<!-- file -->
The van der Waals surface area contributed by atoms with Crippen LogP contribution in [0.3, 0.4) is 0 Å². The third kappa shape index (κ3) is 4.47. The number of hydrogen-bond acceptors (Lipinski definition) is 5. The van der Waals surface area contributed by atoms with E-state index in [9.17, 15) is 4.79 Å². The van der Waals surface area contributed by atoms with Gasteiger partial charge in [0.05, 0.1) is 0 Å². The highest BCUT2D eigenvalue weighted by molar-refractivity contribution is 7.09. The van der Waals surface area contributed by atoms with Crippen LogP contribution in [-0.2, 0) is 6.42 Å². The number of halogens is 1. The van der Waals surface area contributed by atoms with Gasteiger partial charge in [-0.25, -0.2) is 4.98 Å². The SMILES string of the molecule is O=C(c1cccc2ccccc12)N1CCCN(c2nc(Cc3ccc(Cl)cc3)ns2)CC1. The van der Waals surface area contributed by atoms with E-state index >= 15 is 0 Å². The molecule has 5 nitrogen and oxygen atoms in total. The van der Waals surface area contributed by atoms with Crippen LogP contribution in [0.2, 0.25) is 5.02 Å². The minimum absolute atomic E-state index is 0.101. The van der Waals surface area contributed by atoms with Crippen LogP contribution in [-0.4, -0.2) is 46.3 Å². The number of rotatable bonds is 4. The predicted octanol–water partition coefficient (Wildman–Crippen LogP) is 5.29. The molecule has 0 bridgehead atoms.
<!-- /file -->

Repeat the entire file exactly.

The van der Waals surface area contributed by atoms with Crippen LogP contribution in [0.3, 0.4) is 0 Å². The third kappa shape index (κ3) is 4.47. The number of hydrogen-bond acceptors (Lipinski definition) is 5. The van der Waals surface area contributed by atoms with E-state index in [9.17, 15) is 4.79 Å². The van der Waals surface area contributed by atoms with Gasteiger partial charge in [0.05, 0.1) is 0 Å². The highest BCUT2D eigenvalue weighted by molar-refractivity contribution is 7.09. The van der Waals surface area contributed by atoms with Crippen LogP contribution in [-0.2, 0) is 6.42 Å². The number of halogens is 1. The van der Waals surface area contributed by atoms with Gasteiger partial charge in [-0.25, -0.2) is 4.98 Å². The SMILES string of the molecule is O=C(c1cccc2ccccc12)N1CCCN(c2nc(Cc3ccc(Cl)cc3)ns2)CC1. The van der Waals surface area contributed by atoms with E-state index >= 15 is 0 Å². The molecule has 5 nitrogen and oxygen atoms in total. The van der Waals surface area contributed by atoms with Crippen LogP contribution in [0.2, 0.25) is 5.02 Å². The minimum absolute atomic E-state index is 0.101. The van der Waals surface area contributed by atoms with Crippen LogP contribution in [-0.4, -0.2) is 46.3 Å². The number of rotatable bonds is 4. The predicted octanol–water partition coefficient (Wildman–Crippen LogP) is 5.29. The molecule has 0 bridgehead atoms.